Kinsman found him another coffee stirrer. He told the kids to blow hard through it, simulating just how tightly pursed their lips need to be.

Más rápido,” Kinsman said, urging Francisco to blow harder.

Kinsman had him alternate between the coffee stirrer and the trumpet, searching for the right way to blow.

Francisco followed along, knitting his brow in deep concentration, until he hit the G.

“Yes!” Kinsman called out. (Click on the play arrow at the top of the story to watch.)

After the warmup, kids worked on hitting short sequences of notes.

“B flat, B flat, B flat, C!” Kinsman directed. “C, C, C, C, D!”

The trumpets played one part, and the trombones played another, reading the notes from a page.

The exercise proved exhausting, said Johnnay Mabry (pictured). She flashed a face of exaggerated fatigue.

“C’mon, we’re building up some strength,” Kinsman coached. “Your hands are going to get stronger, your arms are going to get stronger. Your lips are going to get stronger. Your lungs are going to get stronger.”

Donations from Vh1 Save the Music, as well as another organization called Horns 4 Kids, have helped to triple the size of the music program at Fair Haven in three years, according to Kinsman. Three years ago, only nine kids took lessons on instruments outside of their general music class, which all kids take. Now 45 kids are learning instruments.

The school has 791 students, making it the largest K-8 school and the third-largest school in the city, according to Principal Margaret-Mary Gethings.

“We have plenty of kids that want to do it, but it’s a matter of instruments,” Kinsman said.

The instruments have helped the school add lessons during the school day in addition to after school. Every week, kids like Johnnay now get an hour of instruction after school and a 45-minute lesson during the day.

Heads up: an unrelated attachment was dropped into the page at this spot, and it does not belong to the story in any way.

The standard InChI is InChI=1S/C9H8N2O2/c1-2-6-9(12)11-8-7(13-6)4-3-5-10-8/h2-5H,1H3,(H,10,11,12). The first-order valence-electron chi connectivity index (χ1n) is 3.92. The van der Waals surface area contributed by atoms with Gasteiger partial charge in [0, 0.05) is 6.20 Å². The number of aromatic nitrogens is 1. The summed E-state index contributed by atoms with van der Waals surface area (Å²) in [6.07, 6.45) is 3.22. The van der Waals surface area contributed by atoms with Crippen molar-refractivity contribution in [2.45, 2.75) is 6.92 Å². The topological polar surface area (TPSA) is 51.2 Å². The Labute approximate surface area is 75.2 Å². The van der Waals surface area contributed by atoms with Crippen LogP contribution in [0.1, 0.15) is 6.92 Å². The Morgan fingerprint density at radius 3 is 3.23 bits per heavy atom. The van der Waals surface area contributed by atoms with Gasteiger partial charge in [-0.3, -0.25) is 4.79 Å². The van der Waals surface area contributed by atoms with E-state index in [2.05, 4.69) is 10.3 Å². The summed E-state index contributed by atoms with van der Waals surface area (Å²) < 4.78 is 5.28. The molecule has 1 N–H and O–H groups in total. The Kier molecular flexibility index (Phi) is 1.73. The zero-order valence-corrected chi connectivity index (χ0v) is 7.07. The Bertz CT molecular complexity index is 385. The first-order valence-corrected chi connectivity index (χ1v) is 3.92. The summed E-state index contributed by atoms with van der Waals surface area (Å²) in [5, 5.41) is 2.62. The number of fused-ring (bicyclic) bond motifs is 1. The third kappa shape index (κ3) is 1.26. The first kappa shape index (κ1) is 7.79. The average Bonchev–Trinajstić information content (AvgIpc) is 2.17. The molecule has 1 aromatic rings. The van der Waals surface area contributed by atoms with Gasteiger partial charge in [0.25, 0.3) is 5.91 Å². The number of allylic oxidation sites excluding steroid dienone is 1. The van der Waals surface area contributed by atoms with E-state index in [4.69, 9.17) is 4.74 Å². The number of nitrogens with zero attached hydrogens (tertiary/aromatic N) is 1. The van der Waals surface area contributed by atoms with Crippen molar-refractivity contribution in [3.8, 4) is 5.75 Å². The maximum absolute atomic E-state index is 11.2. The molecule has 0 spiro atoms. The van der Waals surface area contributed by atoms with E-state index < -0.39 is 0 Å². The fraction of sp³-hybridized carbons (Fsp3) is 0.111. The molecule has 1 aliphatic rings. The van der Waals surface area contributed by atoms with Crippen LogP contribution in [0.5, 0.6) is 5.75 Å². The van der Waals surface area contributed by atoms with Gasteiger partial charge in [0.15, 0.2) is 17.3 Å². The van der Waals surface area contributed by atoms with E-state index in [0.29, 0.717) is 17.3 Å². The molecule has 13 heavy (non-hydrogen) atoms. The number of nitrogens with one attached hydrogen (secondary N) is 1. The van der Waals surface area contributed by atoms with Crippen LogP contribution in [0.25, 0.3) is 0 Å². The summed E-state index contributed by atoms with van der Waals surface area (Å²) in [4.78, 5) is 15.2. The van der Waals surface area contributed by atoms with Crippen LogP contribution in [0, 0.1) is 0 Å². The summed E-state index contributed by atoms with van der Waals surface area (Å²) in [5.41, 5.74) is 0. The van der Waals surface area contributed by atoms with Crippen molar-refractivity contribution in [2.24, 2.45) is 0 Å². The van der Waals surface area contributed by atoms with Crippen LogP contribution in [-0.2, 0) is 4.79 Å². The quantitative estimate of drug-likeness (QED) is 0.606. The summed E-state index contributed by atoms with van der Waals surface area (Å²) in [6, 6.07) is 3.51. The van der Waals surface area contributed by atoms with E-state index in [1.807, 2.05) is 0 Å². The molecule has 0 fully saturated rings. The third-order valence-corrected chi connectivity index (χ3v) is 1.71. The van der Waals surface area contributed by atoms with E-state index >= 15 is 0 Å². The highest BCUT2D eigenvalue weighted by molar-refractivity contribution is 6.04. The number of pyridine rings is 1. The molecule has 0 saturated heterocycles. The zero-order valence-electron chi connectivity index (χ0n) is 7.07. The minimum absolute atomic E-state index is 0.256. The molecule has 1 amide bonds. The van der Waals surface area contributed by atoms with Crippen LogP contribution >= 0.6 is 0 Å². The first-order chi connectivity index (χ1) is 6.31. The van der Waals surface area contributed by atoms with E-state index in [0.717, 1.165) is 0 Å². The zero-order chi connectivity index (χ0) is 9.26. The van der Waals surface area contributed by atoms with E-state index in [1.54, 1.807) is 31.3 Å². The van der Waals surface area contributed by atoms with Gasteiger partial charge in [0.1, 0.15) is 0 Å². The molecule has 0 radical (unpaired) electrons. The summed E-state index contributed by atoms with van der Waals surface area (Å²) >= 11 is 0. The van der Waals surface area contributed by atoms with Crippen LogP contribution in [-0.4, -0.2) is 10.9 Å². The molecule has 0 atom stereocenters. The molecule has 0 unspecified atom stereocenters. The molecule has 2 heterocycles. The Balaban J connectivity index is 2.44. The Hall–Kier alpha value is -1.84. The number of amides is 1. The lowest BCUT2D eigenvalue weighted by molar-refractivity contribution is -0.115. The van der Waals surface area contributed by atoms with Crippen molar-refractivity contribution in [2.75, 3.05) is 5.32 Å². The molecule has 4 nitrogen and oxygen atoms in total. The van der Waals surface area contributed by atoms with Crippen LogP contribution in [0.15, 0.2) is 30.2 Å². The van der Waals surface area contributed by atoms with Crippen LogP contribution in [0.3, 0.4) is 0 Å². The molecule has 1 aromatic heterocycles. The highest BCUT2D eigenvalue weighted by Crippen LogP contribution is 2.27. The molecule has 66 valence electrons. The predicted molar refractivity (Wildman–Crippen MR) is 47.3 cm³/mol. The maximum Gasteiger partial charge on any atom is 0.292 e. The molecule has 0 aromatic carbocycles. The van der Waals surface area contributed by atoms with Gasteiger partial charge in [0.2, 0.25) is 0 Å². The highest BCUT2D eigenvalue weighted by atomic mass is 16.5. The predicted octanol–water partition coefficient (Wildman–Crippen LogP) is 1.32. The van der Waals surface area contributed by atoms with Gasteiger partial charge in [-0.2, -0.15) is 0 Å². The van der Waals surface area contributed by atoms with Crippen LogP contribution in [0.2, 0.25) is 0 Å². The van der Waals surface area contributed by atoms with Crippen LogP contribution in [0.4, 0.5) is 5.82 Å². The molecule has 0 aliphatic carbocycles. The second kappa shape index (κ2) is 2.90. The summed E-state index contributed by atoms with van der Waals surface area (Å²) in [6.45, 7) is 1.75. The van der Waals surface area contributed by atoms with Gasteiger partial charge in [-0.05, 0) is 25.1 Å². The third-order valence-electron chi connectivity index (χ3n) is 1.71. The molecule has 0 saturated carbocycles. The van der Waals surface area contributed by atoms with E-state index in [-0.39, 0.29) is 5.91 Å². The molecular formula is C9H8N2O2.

Johnnay, who lives in Fair Haven, plays drums at her church. This fall she was given a choice of which new instrument she’d like to pick up. The school received 36 instruments, including trumpets, trombones, flutes, saxophones, clarinets and percussive instruments.

She said she picked up the trombone because “really famous people play this instrument.”

At the end of the 50-minute period, kids had exerted themselves so much that their muscles became tired and their notes flat.

Johnnay packed up her trombone.

She pronounced her instrument “good. But it’s heavy.”

Francisco said the trumpet is the first instrument he has ever played.

“I like it,” he said in Spanish. “I like the sound.”

It’s hard to hit the notes, though, and to move your fingers to the right spot, he said.

Kinsman said Francisco made strong progress lifting a “saggy” note into an on-pitch G.

Now, he said, “he’s just got to go home and practice.”


Past Independent stories on Fair Haven School:

Mr. Shen & Ms. Benicio Hit The Books
Maneva & Co. Take On The ‘Burbs
Aekrama & Ali Learn The Drill
Fair Haven Makes Room For Newest Students
From Burundi, A Heart Beats On
As Death Nears, She Passes Down The Dance